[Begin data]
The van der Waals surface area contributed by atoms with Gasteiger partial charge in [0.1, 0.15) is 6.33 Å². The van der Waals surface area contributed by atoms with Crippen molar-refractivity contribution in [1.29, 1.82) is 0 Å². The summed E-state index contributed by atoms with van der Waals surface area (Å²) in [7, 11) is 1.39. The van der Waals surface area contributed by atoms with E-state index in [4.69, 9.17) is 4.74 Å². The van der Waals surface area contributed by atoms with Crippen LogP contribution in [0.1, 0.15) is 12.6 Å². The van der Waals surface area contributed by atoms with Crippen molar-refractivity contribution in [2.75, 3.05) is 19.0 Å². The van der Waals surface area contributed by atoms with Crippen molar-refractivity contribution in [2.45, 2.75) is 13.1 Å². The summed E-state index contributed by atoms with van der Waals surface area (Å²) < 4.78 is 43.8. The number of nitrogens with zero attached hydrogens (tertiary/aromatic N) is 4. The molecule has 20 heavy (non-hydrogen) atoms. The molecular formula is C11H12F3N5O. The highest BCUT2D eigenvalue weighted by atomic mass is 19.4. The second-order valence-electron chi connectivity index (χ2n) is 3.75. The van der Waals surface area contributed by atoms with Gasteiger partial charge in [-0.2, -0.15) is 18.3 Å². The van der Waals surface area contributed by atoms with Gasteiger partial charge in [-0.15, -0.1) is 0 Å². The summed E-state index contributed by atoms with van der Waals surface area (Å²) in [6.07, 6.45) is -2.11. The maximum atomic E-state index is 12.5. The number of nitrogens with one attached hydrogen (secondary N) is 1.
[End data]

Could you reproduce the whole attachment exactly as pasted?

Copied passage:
The van der Waals surface area contributed by atoms with Gasteiger partial charge in [0.1, 0.15) is 6.33 Å². The van der Waals surface area contributed by atoms with Crippen molar-refractivity contribution in [1.29, 1.82) is 0 Å². The summed E-state index contributed by atoms with van der Waals surface area (Å²) in [7, 11) is 1.39. The van der Waals surface area contributed by atoms with E-state index in [4.69, 9.17) is 4.74 Å². The van der Waals surface area contributed by atoms with Crippen LogP contribution in [0.1, 0.15) is 12.6 Å². The van der Waals surface area contributed by atoms with Crippen molar-refractivity contribution in [2.75, 3.05) is 19.0 Å². The van der Waals surface area contributed by atoms with Crippen molar-refractivity contribution in [2.45, 2.75) is 13.1 Å². The summed E-state index contributed by atoms with van der Waals surface area (Å²) < 4.78 is 43.8. The number of nitrogens with zero attached hydrogens (tertiary/aromatic N) is 4. The molecule has 20 heavy (non-hydrogen) atoms. The molecular formula is C11H12F3N5O. The highest BCUT2D eigenvalue weighted by atomic mass is 19.4. The second-order valence-electron chi connectivity index (χ2n) is 3.75. The van der Waals surface area contributed by atoms with Gasteiger partial charge in [-0.2, -0.15) is 18.3 Å². The van der Waals surface area contributed by atoms with Gasteiger partial charge in [-0.15, -0.1) is 0 Å². The summed E-state index contributed by atoms with van der Waals surface area (Å²) in [6.07, 6.45) is -2.11. The maximum atomic E-state index is 12.5. The number of nitrogens with one attached hydrogen (secondary N) is 1.